Here’s how to use ATMs in Japan:

  1. Insert your card.
  2. Select the language (ATMs will have at least English in the selection).
  3. Select the withdrawal option (you usually won’t have the balance inquiry option).
  4. Choose the account you want to withdraw from (credit, checking, saving…).
  5. Enter your PIN and press enter;
  6. Select the amount to withdraw in yen.
  7. Select the currency used to calculate the billing amount (for Mastercard and VISA cards, you might have the option to calculate the billing amount in your currency or yen).
  8. Take the cash and don’t forget your card and receipt.

Important: Even if Japan is a safe country, use common sense when using ATMs, especially in nightlife areas. Also, use block RFID wallets that can be bought easily on Amazon, to avoid scams.

Where can’t I use debit cards?

Even if debit cards are accepted in major cities and tourist places, there are a few places where you can’t use your debit card. I highly recommend keeping these places in mind when preparing for your trip to Japan, so you can anticipate an alternative to debit cards.

Shinto shrines, Buddhist temples, and castles

The entrance fees for Shinto shrines, Buddhist temples, and castles must be paid using cash, so if you plan on visiting these types of places in Japan, prepare enough cash for each.

Normal ticket machines

Regular ticket machines at JR train stations are usually cash only. They are used for buying tickets or recharging IC cards, but the payment is cash-only.

Vending machines

Vending machines are one of the craziest things in Japan. You will see them everywhere, and they sell almost everything, but you have to pay with cash (sometimes payment with an IC card is also possible).

Recharging IC cards

IC cards are very useful in Japan, but to recharge them, you have to use cash.

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Small local hotels, restaurants, and shops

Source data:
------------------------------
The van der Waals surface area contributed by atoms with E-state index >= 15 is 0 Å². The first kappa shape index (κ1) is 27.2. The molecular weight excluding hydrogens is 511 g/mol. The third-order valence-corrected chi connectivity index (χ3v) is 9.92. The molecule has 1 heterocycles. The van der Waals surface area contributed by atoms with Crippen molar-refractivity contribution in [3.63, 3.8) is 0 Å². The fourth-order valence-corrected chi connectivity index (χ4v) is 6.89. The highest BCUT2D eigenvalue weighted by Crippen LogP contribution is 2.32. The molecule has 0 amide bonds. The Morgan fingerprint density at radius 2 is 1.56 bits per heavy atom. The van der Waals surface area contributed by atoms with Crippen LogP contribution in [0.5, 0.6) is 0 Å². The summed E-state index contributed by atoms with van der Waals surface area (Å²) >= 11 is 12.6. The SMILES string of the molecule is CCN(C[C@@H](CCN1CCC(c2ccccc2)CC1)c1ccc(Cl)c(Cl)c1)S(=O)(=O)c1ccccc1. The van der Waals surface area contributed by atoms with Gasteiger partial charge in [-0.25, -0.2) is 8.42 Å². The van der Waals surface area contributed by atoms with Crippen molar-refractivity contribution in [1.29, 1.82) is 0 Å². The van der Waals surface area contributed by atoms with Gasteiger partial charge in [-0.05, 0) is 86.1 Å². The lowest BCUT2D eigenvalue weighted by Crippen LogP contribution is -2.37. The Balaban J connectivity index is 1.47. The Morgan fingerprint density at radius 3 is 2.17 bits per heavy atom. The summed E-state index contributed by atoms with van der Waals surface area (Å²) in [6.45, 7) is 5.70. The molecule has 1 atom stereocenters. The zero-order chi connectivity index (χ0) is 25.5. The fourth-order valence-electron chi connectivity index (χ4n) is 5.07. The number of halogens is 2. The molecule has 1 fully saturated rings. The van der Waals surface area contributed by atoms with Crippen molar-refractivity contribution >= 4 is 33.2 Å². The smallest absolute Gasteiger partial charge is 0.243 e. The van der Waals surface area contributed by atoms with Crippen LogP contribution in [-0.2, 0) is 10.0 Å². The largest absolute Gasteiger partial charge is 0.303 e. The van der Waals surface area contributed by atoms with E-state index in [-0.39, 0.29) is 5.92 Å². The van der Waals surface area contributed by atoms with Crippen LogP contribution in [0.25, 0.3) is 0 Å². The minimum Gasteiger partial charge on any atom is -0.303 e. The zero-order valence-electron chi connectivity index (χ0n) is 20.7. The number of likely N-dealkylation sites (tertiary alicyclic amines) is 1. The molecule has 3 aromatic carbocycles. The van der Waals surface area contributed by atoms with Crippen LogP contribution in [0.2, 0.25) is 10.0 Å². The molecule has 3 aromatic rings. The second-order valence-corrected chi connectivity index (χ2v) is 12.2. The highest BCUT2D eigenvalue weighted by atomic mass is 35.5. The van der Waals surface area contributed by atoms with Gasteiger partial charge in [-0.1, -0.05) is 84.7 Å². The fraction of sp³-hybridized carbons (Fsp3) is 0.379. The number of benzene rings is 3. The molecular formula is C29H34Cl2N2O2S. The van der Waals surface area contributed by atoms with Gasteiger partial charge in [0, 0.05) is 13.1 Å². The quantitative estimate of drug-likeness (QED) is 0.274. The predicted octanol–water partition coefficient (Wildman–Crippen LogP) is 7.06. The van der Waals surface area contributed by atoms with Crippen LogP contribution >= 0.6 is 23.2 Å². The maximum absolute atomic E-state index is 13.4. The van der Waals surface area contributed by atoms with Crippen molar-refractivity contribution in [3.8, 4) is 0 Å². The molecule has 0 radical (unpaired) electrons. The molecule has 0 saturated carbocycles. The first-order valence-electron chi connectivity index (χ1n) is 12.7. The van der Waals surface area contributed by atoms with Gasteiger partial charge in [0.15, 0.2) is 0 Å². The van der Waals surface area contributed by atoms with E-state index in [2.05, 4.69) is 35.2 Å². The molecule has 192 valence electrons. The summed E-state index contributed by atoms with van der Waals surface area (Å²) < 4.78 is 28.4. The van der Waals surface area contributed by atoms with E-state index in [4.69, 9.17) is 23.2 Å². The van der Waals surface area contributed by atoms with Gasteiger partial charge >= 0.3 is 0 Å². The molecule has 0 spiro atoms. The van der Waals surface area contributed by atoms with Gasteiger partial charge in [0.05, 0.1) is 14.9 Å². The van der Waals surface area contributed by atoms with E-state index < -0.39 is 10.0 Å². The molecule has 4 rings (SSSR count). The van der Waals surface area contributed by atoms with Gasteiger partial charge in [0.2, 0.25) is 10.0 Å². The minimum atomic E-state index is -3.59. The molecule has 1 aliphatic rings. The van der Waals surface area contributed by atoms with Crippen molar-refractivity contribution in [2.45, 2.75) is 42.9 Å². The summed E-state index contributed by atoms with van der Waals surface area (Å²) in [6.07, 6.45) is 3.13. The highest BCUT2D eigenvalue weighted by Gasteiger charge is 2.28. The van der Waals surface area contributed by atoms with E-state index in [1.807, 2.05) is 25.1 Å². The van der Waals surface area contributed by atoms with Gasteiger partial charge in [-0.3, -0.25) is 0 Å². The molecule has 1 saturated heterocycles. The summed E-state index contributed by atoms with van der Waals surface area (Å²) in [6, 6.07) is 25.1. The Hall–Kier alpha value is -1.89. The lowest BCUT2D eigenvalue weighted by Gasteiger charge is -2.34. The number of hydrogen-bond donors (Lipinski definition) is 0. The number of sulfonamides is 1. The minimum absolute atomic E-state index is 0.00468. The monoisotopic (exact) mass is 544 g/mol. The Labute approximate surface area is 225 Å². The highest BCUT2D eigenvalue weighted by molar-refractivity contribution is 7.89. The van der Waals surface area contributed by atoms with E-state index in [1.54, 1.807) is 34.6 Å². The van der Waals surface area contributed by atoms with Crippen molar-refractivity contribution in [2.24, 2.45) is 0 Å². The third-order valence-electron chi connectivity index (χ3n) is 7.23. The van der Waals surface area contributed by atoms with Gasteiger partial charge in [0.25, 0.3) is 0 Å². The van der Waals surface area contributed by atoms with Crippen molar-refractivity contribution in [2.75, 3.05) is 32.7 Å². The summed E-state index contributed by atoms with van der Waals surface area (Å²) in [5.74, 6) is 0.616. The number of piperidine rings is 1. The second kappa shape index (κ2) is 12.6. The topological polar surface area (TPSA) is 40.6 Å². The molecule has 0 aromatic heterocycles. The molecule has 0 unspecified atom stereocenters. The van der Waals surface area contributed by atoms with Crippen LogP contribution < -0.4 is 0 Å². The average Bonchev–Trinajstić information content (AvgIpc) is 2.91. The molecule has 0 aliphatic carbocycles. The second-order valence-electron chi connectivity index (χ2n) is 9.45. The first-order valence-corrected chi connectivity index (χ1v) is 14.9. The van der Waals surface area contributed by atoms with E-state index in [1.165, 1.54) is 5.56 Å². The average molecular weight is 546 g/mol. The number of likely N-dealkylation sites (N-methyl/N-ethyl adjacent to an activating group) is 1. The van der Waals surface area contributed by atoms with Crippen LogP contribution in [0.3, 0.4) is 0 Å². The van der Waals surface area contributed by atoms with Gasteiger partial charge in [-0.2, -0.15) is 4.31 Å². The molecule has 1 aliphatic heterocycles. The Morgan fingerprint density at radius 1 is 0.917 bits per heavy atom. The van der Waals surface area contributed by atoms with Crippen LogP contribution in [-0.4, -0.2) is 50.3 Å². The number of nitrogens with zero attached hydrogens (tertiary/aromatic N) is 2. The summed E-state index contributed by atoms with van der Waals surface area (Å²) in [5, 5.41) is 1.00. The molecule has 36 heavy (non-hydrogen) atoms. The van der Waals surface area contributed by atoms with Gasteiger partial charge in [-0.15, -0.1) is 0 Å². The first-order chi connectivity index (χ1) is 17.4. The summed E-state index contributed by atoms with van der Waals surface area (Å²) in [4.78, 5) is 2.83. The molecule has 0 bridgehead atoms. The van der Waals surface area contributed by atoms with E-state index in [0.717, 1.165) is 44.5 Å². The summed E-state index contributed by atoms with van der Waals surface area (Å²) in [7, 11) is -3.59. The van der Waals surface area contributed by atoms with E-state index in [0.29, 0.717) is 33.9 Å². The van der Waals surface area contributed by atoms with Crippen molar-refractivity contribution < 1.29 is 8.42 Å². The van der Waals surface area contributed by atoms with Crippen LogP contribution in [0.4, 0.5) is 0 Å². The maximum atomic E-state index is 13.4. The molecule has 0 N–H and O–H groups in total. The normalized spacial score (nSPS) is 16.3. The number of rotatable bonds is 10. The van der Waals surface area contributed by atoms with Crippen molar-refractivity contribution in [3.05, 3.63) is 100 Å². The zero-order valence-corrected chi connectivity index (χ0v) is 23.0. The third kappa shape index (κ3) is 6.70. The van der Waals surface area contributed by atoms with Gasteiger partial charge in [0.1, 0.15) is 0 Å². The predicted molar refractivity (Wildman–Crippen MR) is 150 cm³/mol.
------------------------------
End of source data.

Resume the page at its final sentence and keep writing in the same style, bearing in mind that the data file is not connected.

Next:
Small local businesses like restaurants, shops, or hotels don’t accept debit cards. This is slowly changing, but if you travel to rural areas, be careful and plan accordingly.

Alternatives to Debit Cards

While debit cards are widely accepted in Japan, we saw that there are some places where you may not be able to use them. In that case, you should prepare some alternatives in advance for your trip.


It’s always a good idea to carry some yen with you when traveling in Japan because there are some things you can pay for using cash only. Also, if you have an issue with your debit card while in Japan, it’s better to have a second means of payment. Since cash is accepted everywhere in Japan, this is the best choice.

For my trip, I often used cash and kept my debit card for big store purchases or restaurants.

IC cards

IC cards are prepaid cards that you can use for transportation, but also for purchases at stores, vending machines, and even some restaurants. These electronic payment cards can be purchased and recharged at train stations, however, it is possible to buy them online in advance at Rakuten Travel Experiences or Klook.


Most of the time, you can use your debit card, or even your credit card, in Japan, but you will have to pay attention to a few things. The most important thing is to check that your card is one of the following cards accepted in Japan: VISA, PLUS, Mastercard, Maestro, Cirrus, American Express, JCB, Discover, Diners Club, or UnionPay.

Then, you will have to check with your card issuer that there’s no option blocking international payments (especially in Japan). At the same time, inform your card issuer of your traveling dates, so they don’t block the card thinking that your payments in Japan are suspicious activities. It is also good to check your current withdrawal and payment limits and plan your expenses accordingly.

Don’t forget that even if cards are widely accepted in Japan, particularly in major cities and tourist places, there are still a few places where you can’t use them like small local restaurants/shops, train ticket machines, vending machines, or Shinto shrines, Buddhist temples, and castles.

With all that being said, it is always a good idea to travel with more than one payment method. A mix of debit cards and cash is a good option. And if you add the well-known IC card used in Japan (Suica card), you are sure to always have an accepted means of payment.

I actually used all three options for my trip (debit card, cash, and Suica card) and I never had a payment issue anywhere in Japan.

I hope all this information helped you, but if you still have questions, feel free to ask in the comment section below.